On the Saturday evening before Father’s Day, residents of Morrisville will be treated to a performance that’s part rock show, part Rose Parade.
Vermont guitarist Chad Hollister will be on a flatbed truck, playing for residents watching from their lawns and porches as the truck goes by. The show presented by the Spruce Peak Performing Arts Center represents the gradual reawakening of the Vermont arts community, which all but shuttered in mid-March as the coronavirus pandemic took hold and artists were driven inside their homes to give livestream performances.
Slowly and carefully, artists and arts organizations are beginning to roll out events you can see in person rather than just online. From drive-by musicians to driveway Shakespeare to bands playing socially-distanced-if-not-fully-legal sets in parking lots, artists continue to find their place in a COVID-19 world.
Arts world faces ‘existential crisis’
The reality is that it will be a long time before the arts-and-entertainment world returns to a hint of pre-pandemic normalcy. U.S. Rep. Peter Welch, D-Vt., held a livestream meeting Wednesday with more than a dozen Vermont arts presenters to discuss what they’re up against.
Alex Crothers, co-founder of the Higher Ground music venue in South Burlington, called this moment “an existential crisis” for arts presenters. Venues where crowds gather were the first to shut down and will be the last to reopen once the pandemic passes, Crothers noted.
Jody Fried, executive director of Catamount Arts in the Northeast Kingdom, cited estimates that two-thirds of arts-and-entertainment providers won’t survive without serious economic help should the pandemic last beyond six months.
“I certainly am terrified that we’re going to become part of that two-thirds statistic that Jody mentioned,” Jonathan Potter, executive director of Latchis Arts that oversees the Latchis Theatre in Brattleboro, said at Wednesday’s meeting.
“Without relief,” said PJ McHenry, owner of the ArtsRiot music venue/restaurant in Burlington, “a small club like ArtsRiot is not going to exist after this.” Disappearing arts-and-entertainment venues would hit Vermont’s economy; according to the Vermont Arts Council, the creative sector provides more than 40,000 jobs in the state, accounting for 9.3% of all employment in Vermont.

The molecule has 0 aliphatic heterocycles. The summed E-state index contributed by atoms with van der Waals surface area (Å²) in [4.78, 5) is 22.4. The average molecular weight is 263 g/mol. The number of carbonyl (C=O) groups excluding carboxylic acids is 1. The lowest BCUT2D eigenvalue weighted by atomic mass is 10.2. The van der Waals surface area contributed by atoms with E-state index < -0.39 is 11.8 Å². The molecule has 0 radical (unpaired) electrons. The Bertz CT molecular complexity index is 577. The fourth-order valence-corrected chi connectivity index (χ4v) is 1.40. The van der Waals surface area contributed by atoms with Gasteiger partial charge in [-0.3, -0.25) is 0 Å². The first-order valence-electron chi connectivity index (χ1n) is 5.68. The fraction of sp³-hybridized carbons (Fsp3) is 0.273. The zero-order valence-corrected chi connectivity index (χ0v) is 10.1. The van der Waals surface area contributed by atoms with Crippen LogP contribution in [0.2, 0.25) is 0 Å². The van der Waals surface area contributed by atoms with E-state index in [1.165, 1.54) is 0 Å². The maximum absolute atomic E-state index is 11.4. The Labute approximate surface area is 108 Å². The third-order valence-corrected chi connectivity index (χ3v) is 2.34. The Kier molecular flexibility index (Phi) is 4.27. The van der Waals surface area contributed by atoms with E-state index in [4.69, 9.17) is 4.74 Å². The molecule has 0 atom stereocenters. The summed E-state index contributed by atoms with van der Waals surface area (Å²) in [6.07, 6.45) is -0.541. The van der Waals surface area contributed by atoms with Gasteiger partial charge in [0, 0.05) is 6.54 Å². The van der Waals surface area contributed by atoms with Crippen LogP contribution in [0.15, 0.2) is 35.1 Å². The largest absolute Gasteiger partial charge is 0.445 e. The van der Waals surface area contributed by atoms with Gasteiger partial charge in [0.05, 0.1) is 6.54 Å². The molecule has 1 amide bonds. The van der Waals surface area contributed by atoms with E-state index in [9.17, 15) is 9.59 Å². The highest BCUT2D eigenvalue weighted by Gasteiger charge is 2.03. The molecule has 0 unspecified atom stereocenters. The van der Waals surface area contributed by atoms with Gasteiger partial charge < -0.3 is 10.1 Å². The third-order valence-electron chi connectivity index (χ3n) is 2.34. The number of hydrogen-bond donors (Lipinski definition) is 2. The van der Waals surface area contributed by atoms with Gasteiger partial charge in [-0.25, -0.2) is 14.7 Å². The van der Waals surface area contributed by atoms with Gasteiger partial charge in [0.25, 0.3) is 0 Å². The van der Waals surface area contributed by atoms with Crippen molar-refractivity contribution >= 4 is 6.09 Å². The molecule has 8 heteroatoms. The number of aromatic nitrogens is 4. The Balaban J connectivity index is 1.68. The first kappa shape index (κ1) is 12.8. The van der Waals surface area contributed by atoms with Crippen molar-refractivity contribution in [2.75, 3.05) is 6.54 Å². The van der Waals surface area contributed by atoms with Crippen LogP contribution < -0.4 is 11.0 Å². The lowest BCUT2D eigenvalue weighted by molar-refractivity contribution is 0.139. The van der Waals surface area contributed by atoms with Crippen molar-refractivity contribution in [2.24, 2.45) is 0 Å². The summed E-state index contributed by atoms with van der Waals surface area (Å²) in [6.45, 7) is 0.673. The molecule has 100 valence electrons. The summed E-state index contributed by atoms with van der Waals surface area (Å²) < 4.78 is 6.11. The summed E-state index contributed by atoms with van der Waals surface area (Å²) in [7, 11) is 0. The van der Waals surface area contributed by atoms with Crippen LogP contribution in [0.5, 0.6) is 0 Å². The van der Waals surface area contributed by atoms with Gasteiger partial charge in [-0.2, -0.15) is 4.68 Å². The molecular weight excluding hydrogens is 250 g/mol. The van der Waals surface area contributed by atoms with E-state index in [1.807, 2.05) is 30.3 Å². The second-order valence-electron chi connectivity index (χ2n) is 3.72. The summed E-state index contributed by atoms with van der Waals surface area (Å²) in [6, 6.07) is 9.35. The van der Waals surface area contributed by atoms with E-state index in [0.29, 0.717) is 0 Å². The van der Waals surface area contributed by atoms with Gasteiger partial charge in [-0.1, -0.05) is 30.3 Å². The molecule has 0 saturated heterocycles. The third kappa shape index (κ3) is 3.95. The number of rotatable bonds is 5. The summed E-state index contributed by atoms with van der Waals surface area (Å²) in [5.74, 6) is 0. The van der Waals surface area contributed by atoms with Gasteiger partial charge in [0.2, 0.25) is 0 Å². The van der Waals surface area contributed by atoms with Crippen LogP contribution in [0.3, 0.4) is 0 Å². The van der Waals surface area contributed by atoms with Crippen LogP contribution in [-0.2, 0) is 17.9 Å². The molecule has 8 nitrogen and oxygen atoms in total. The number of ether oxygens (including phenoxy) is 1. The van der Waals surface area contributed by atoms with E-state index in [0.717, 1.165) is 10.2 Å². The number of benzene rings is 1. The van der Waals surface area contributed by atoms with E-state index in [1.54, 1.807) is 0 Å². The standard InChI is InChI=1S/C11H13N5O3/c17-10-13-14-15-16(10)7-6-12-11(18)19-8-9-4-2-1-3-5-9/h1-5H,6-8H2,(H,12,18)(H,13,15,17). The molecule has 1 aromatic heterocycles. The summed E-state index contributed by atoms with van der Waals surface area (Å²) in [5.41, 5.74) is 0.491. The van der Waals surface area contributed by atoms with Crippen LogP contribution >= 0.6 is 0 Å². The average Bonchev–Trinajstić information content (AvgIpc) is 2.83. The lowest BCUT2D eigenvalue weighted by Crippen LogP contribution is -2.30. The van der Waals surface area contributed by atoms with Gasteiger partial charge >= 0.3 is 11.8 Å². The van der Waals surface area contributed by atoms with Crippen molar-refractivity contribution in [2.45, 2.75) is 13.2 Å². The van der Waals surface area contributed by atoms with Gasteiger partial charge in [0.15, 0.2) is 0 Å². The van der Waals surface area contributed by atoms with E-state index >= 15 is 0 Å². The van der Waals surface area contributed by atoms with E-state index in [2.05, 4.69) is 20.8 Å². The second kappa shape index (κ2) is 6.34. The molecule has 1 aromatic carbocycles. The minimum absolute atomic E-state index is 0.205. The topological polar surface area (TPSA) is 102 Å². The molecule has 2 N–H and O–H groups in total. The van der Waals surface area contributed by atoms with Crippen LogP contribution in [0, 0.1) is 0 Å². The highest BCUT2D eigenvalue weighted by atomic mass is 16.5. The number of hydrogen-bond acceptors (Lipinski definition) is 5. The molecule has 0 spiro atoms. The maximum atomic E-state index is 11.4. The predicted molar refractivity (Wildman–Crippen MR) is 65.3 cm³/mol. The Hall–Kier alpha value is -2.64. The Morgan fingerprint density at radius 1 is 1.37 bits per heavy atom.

The state is loosening restrictions on public gatherings, announcing Friday that libraries, galleries, museums, theaters and other indoor arts, culture and entertainment organizations can open with limits including up to 25% of approved fire-safety occupancy. Crothers said, however, it costs as much to present an under-capacity show as it does a full-capacity show.
“Our venues are very expensive to operate,” he said, “so operating at 50% isn’t really a strategy for reopening.”
So in the meantime — as arts venues try to stay afloat, artists aim to stay vital and aficionados thirst for the creativity that feeds their souls — presenters are thinking outside the black box to find ways to bring the arts to the people until the people can return to the arts.
The Spruce Peak Performing Arts Center can’t invite concertgoers to its 420-seat theater at Stowe Mountain Resort, so the organization is starting its “Drive-by Concert Series” with Hollister’s performance June 20. The organization is working on similar shows for June 27 in Waterbury Center and later in Hyde Park and Johnson.
Spruce Peak presented weekly online performances for a couple of months but stopped in late May. “It’s time to try something new,” said Hope Sullivan, executive director of the performing arts center.
The fuel company Bourne Energy is donating the flatbed truck, a driver and a generator for musicians to use during the concert series. Sullivan is working to raise money to pay Hollister and fund a livestream for fans who don’t live near the drive-by concert routes.
Morrisville leaders are working on ways to make sure crowds don’t descend upon the route that’s meant to cater to local residents. The logistics pose new challenges.
“What is the appropriate slow roll-by?” of the truck, Sullivan asked. “Does it circle multiple times? These are just crazy questions.”
‘A Shakespeare telegram’
Sarah Mell took part in the virtual board meeting where the Vermont Shakespeare Festival decided to cancel its outdoor performances of “The Merry Wives of Windsor” planned for this summer.